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Money Laundering: Are Banks a Law Unto Themselves?

It is time to answer two questions:

  • Do the large international banks consider themselves above the law?
  • Do the principal bank regulators in the U.S. -- Treasury, the Fed, the Office of the Comptroller of the Currency and the Justice Department really care?

Earlier this week, Standard Chartered Bank of the UK paid a $340 million fine to settle a money laundering investigation by the hitherto little known New York State Department of Financial Services, focusing international attention on the Department’s Superintendent, Benjamin Lawsky. It seems as if the bank routed funds through its U.S. operation so that customers in Iran could clear transactions in the United States, an important advantage.

This settlements came on the heels of an alarming expose of similar operations by HSBC by the Senate Permanent Subcommittee on Investigations. HSBC not only allowed Iran and other pariah states to have access to the U.S. financial system, but also turned a blind eye as Mexican drug cartels used the bank to launder billions of dollars. HSBC has set aside $700 million to pay potential fines. In March, the Treasury Department settled a similar investigation of the Dutch bank ING for $619 million. Credit Suisse, Lloyds and Barclays have also recently paid fines in the hundreds of millions of dollars to settle accusations that they facilitated prohibited financial transactions.

Adding these figures to the $250 million fine of Barclays for rigging LOBOR rates, the haul so far could be $1.25 billion. Perhaps a solution to the deficit problem is at hand.

Prior to 2008, there was a loophole in U.S. law that emboldened these international banks to skirt the spirit of U.S. sanctions against rogue states. Regulators in the UK claimed that these inquiries were unfairly designed to aid U.S. competitors by over-zealous application of vague rules.

The facts are less generous to the banks. Aside from HSBC’s accommodation of drug cartels, it is clear that banks actively altered incriminating information in reporting documents and disguised transactions so as to avoid detection by U.S. authorities. This is morally corrupt activity that was encouraged by the management of the institutions. HSBC even circulated memos touting the practice and providing pointers on how to disguise illegal transactions.

These banks knew that they were flaunting the law. They did not care. We are entering a new era in the relationship between banks and their regulators. It is, as yet, unknown how this relationship will work. Clearly, the UK, whose economy is so very dependent on financial services industry, will be accommodating to the banks regardless of the rules. Its regulators came to the defense of Standard Chartered rather than wait for the investigation to play out. Surely they were aware of the pervasive effort to cover up the truth at the bank.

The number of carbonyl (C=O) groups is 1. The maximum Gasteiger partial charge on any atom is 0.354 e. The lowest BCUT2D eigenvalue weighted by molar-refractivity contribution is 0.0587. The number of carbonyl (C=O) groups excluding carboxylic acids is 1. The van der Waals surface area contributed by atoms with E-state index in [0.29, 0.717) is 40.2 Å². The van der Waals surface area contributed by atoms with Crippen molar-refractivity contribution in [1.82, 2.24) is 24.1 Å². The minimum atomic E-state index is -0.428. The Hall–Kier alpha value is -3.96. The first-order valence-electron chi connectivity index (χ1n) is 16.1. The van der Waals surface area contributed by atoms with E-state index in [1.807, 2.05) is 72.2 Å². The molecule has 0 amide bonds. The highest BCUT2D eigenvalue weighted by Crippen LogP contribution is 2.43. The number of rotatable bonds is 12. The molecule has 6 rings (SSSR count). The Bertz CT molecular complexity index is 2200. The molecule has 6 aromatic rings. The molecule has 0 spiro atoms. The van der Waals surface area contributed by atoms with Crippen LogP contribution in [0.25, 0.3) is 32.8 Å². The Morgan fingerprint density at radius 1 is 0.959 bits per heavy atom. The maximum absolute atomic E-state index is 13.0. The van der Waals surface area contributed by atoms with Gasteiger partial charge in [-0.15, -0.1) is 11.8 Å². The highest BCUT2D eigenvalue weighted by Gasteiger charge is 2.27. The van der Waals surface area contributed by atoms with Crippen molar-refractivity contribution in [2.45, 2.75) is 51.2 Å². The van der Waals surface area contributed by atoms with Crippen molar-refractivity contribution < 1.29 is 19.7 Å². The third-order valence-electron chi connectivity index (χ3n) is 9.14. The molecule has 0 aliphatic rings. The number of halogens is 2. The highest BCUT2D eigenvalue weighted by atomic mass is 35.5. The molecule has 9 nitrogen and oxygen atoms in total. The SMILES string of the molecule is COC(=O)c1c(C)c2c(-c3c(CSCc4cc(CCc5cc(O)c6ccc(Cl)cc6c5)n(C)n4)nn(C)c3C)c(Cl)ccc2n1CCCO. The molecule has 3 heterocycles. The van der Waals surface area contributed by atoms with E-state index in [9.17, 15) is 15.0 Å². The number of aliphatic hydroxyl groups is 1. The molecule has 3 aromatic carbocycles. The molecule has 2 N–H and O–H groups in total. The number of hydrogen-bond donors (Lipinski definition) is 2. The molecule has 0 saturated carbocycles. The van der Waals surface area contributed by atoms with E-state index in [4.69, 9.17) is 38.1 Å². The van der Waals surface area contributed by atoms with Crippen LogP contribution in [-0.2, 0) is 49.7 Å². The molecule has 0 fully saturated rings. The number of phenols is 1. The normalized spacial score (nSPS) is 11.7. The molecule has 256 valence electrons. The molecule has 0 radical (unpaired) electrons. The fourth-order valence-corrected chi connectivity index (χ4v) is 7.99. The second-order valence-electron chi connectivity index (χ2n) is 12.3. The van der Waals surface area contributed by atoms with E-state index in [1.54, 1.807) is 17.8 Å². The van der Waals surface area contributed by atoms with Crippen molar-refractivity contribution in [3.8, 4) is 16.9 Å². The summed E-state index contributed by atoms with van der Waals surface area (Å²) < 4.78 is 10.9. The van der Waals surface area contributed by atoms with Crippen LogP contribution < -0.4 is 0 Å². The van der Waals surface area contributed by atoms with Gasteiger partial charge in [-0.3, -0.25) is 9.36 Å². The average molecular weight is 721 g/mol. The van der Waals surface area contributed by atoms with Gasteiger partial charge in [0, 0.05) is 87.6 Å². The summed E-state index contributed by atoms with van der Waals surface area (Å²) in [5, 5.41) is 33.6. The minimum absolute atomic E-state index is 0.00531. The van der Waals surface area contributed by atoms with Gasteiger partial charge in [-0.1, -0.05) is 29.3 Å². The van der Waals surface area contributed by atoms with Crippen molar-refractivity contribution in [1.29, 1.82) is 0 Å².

But the U.S. regulators were not much better. Press reports prior to the settlement were rife with unattributed innuendo demeaning Lawsky’s office and the New York State agency that he heads. It seems that he did not follow unwritten protocol and jumped the regulatory queue.

Perhaps this was, at least in part, a grab for fame and glory by Lawsky. But, what about the HSBC investigation and hearing? Senator Levin’s subcommittee published a 350-page report on HSBC, styled as a case study of widespread laundering activities. This information was known throughout the government for years. The report castigates regulatory indifference to the activities of HSBC, particularly the Office of the Comptroller of the Currency. It seems that the OCC decided that unmistakable evidence of money laundering was outside the scope of its responsibility -- bank safety and soundness. The OCC sent letters repeatedly to the bank but never followed up. This begs the question whether the loss of a bank charter or the potential criminal conviction of the bank might affect safety and soundness. Common sense says yes. But even if laundering was outside the specific purview of the OCC, a call to report that the bank might just be assisting Mexican drug lords and the development of nukes by rogue states is hardly too much to ask.

This all suggests that the banks and their regulators view the rules with disdain and indifference. The financial system is a global law unto itself, above the will of the people expressed by Congress. If you doubt this, I recommend that you reflect on the arrogance of Jamie Dimon and the incredulity of Lloyd Blankfein that Senator Levin considered it morally repugnant that Goldman touted new issue securities for sale to clients in a market that the firm believed was on the precipice of collapse.